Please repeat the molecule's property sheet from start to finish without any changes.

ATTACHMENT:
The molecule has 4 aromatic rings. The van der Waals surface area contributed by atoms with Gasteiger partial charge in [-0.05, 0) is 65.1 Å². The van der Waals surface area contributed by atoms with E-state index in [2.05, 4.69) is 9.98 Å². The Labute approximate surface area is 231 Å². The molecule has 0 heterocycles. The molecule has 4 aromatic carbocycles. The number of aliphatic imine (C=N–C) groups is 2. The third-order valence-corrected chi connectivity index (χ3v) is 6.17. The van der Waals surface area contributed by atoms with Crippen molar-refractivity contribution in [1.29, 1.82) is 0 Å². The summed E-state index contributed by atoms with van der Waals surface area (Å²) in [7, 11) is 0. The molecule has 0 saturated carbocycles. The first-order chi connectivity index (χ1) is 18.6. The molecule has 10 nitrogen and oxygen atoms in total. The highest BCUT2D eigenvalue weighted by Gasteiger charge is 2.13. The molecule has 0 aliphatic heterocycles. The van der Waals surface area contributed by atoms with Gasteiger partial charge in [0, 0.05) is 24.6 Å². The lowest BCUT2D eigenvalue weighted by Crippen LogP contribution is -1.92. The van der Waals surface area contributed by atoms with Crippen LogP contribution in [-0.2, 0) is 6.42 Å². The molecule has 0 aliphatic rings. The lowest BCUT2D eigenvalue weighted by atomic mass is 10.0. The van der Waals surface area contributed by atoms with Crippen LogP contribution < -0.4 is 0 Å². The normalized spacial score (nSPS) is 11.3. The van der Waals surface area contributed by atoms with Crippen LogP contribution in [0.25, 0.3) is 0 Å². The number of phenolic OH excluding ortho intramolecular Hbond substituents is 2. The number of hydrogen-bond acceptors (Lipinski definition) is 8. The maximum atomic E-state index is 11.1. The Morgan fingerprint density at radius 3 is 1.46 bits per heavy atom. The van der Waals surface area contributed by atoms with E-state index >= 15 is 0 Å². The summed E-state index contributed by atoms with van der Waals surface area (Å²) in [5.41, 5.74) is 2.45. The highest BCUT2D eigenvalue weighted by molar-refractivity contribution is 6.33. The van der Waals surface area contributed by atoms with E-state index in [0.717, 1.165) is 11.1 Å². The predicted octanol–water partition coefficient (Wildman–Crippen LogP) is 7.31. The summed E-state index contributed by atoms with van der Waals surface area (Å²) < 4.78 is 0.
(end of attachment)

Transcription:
The molecule has 4 aromatic rings. The van der Waals surface area contributed by atoms with Gasteiger partial charge in [-0.05, 0) is 65.1 Å². The van der Waals surface area contributed by atoms with E-state index in [2.05, 4.69) is 9.98 Å². The Labute approximate surface area is 231 Å². The molecule has 0 heterocycles. The molecule has 4 aromatic carbocycles. The number of aliphatic imine (C=N–C) groups is 2. The third-order valence-corrected chi connectivity index (χ3v) is 6.17. The van der Waals surface area contributed by atoms with Crippen molar-refractivity contribution in [1.29, 1.82) is 0 Å². The summed E-state index contributed by atoms with van der Waals surface area (Å²) in [7, 11) is 0. The molecule has 0 saturated carbocycles. The first-order chi connectivity index (χ1) is 18.6. The molecule has 10 nitrogen and oxygen atoms in total. The highest BCUT2D eigenvalue weighted by Gasteiger charge is 2.13. The molecule has 0 aliphatic heterocycles. The van der Waals surface area contributed by atoms with Gasteiger partial charge in [0, 0.05) is 24.6 Å². The lowest BCUT2D eigenvalue weighted by Crippen LogP contribution is -1.92. The van der Waals surface area contributed by atoms with Crippen LogP contribution in [-0.2, 0) is 6.42 Å². The molecule has 0 aliphatic rings. The lowest BCUT2D eigenvalue weighted by atomic mass is 10.0. The van der Waals surface area contributed by atoms with Crippen LogP contribution < -0.4 is 0 Å². The normalized spacial score (nSPS) is 11.3. The van der Waals surface area contributed by atoms with Crippen LogP contribution in [0.25, 0.3) is 0 Å². The number of phenolic OH excluding ortho intramolecular Hbond substituents is 2. The number of hydrogen-bond acceptors (Lipinski definition) is 8. The maximum atomic E-state index is 11.1. The Morgan fingerprint density at radius 3 is 1.46 bits per heavy atom. The van der Waals surface area contributed by atoms with E-state index >= 15 is 0 Å². The summed E-state index contributed by atoms with van der Waals surface area (Å²) in [5.41, 5.74) is 2.45. The highest BCUT2D eigenvalue weighted by molar-refractivity contribution is 6.33. The van der Waals surface area contributed by atoms with E-state index in [0.717, 1.165) is 11.1 Å². The predicted octanol–water partition coefficient (Wildman–Crippen LogP) is 7.31. The summed E-state index contributed by atoms with van der Waals surface area (Å²) < 4.78 is 0.